Wednesday, June 30, 2010

Sys.InvalidOperationException: Could not find Updatepanel... blah, blah, blah

Okay, okay so I know every other developer that has a blog probably has one of these articles too, but I figured I'd throw my 2 cents in also and report on my specific encounter with this issue/situation. This was happening to me on a page where I had a dynamically visible insert form with a gridview displaying data. The insert form was inside of an update panel, and the gridview was not. The gridview had a couple of custom columns where I was doing some neato-fancy stuff. One such column was using a couple update panels for an embeded datalist from a related table and a popup calendar extender. Anyway upon clicking the insert button, I would get the whole "...Could not find Updatepanel..." error message. although the data would insert and the gridview would update just fine.

Now, of course the rest of the error message went on to read, "...if it is being updated dynamically then it must be inside another updatepanel...". Yeah, right, like that'll fix it! Me being the skeptical developer that I am, from the heady days of C/C++ on UNIX/AIX and the messages you would receive from that, I wasn't about to put alot of stock in an error message, let alone one from Microsoft. However, I figured I'd give it a try and dropped my gridview into an update panel. Well, whadayaknow, the error message disappeared and everything is now operating smoothly. So kudos to Microsoft for coming up with an error message that acutally helped to resolve the issue this time. Hopefully, this helps someone else who runs into something similar, or at least gets a couple laughs.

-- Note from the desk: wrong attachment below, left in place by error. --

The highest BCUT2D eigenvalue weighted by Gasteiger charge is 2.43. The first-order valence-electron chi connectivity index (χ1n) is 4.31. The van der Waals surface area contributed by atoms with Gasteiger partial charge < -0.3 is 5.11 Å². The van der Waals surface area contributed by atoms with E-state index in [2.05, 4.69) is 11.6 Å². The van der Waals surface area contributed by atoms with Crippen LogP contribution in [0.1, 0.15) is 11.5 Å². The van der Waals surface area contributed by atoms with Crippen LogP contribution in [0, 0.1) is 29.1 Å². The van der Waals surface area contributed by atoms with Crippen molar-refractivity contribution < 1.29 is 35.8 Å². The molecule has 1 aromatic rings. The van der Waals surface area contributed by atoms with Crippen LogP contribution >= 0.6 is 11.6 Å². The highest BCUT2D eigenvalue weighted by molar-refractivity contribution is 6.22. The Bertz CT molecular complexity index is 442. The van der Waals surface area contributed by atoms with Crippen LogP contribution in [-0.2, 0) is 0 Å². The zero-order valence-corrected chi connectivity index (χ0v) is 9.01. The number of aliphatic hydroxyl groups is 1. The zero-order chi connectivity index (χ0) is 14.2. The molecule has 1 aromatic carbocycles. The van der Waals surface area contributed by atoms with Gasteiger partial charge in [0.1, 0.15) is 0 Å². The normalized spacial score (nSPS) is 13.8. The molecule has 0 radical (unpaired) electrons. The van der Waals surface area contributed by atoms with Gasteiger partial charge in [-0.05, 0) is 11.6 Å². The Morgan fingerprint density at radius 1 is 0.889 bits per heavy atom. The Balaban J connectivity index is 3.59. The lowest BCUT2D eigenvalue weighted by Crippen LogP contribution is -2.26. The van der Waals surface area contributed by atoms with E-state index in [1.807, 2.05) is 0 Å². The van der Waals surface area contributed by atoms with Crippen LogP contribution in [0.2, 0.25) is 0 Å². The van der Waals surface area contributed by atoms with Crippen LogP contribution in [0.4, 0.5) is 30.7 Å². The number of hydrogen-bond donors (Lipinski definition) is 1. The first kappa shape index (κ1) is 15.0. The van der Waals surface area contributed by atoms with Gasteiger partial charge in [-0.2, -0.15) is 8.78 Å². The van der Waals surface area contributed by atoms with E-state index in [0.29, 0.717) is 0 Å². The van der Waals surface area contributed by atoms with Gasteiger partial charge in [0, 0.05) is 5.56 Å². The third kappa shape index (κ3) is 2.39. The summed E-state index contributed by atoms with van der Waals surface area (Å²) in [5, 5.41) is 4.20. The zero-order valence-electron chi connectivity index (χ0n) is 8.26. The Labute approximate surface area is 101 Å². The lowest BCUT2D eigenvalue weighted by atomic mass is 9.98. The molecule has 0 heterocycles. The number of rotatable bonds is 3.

Thursday, June 17, 2010

Fun with Heterogeneous Environments

Okay, so I did some work for a client the other day. Nothing really big, just trying to help an MS Access app I developed for them years ago limp along through it's final days/months... who knows. Anyway, some background...

This app was developed back in 2002 or 2003, can't remember anymore and at the time it was developed, the client's machines consisted of a couple different flavors of windows and Office 2000. So naturally, the app was scoped and developed in Access 2000, which was pretty cool because with ART 2000  it could even run on machines that didn't have Office installed. The app is a basic split db with and MDE front end. As they began to use the application, requests for changes in functionality and schema came and went, and things went along swimingly.

Then one day, I get a call reporting that the application does not work on a certain user's computer. When I get on site I find that the environment had changed. This particular user had the latest and greatest OS and version of Office. Suprise!! My install package would no longer work. So I fixed the install and recommended and provided a bid to convert the app into a ASP.NET intranet app. Much more flexible, easier to update, no fuss, no muss... They were not interested, and wanted to leave things the way they were, as they were moving to a new product that was an ASP.NET web app (and more spendy than my bid mind you).